VR (image stabilization)

The optical image stabilization system used on the Coolpix P3 is based on the VR (Vibration Reduction) lens-shift technology first seen on Nikon's professional SLR lenses, and offers two modes; standard and active. The difference (from what I can ascertain - Nikon's documentation isn't very clear) is that in standard mode the system disables stabilization in one direction (up/down or left/right) if it detects panning, whereas in active mode all movement (in any direction) is corrected for - this is certainly how the two modes work on the SLR lenses. In practice we found the two modes to be equally effective until the shutter speed dropped to more than 2 stops longer than the recommended minimum for the focal length in use (i.e. at less than 1/15th sec at the long end of the zoom), when the active mode was undoubtedly better.

With short zooms like this (max focal length 126mm equiv.) image stabilization is considerably less essential than with a 10x or 12x 'super zoom'. At anything over about 1/100th sec you're not going to suffer from camera shake a great deal. At the short end of the zoom it becomes a problem at around 1/15th sec (depending on how steady-handed you are), and we've yet to see a system that can fully correct at shutter speeds below about 1/4 sec, giving you at best a two stop advantage. That said, we found it perfectly possible to shoot at 1/8th sec at the long end of the zoom (a 3 stop advantage over non stabilized shooting) and - nine times out of ten - at 1/4 sec at the short end (a good 2 stops better than without the VR), so it's worth having.

If you take a couple of 'safety' shots when pushing the system hard (1/4th at 126mm for example), you'll usually get at least one 'keeper'. This is where Nikon's excellent 'Best Shot Selector' (which takes a series of shots and only saves the sharpest) proves its worth.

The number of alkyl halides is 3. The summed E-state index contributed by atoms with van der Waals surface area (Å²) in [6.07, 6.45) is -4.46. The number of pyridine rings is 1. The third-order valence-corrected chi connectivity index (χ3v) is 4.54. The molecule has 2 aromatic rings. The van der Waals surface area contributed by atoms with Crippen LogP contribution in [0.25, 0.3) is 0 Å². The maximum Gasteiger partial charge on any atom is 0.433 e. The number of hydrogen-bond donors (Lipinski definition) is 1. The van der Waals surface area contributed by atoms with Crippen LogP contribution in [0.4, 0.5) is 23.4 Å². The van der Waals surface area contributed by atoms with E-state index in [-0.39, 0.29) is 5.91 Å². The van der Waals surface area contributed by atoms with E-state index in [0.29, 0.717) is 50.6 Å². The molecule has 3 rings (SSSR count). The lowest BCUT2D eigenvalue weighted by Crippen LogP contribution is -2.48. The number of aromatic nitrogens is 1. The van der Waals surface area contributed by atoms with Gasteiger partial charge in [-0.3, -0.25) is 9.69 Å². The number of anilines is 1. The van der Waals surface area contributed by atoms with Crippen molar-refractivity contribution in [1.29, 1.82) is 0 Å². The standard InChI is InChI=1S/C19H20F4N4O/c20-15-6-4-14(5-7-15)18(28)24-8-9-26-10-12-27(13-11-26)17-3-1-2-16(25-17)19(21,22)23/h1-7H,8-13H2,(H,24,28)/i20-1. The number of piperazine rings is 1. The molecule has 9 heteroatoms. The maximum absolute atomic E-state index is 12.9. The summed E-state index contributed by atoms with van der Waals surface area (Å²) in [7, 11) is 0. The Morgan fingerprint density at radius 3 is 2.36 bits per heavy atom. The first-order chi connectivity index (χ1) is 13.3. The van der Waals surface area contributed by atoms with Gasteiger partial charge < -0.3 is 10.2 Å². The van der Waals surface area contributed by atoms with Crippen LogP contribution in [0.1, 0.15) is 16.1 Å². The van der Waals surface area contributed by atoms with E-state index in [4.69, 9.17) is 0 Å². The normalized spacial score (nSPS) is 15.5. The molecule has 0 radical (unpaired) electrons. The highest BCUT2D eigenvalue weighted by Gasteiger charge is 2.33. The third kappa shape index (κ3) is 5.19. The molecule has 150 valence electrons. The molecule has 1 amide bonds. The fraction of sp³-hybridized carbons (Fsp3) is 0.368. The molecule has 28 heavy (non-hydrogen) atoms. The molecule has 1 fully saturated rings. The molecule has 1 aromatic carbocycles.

Although we've no definitive test for IS systems in real-world use, I found the P3's system to be pretty effective, though it is by no means foolproof (and the lack of a 'shoot only' option - as seen on Canon and Panasonic cameras - means it can't cope with extremes of shake as well).

The example below shows just how much difference VR makes when shooting at the long end of the zoom using a shutter speed a good three stops longer than would be needed for hand-held shooting without VR.

1/16th second, F5.3, hand-held, 126mm (equiv.)
VR (Active mode) VR off

Wi-fi connectivity

The P3 is still fairly unusual in offering wireless (Wi-Fi) connectivity (there is a non-Wi-Fi version, the P4, for about $40 less), though as is the case with all such compacts, the dream of 'shoot n send' wireless functionality is still far from reality.

In order to transfer images to your PC wirelessley you first have to load the software supplied onto the host computer and create a Wi-Fi profile that is transferred to the camera via a USB connection. This is a fairly straightforward process using the supplied setup utility - unless you have a non-standard Wi-Fi network or are using a Macintosh, in which case you'll have to change some settings manually.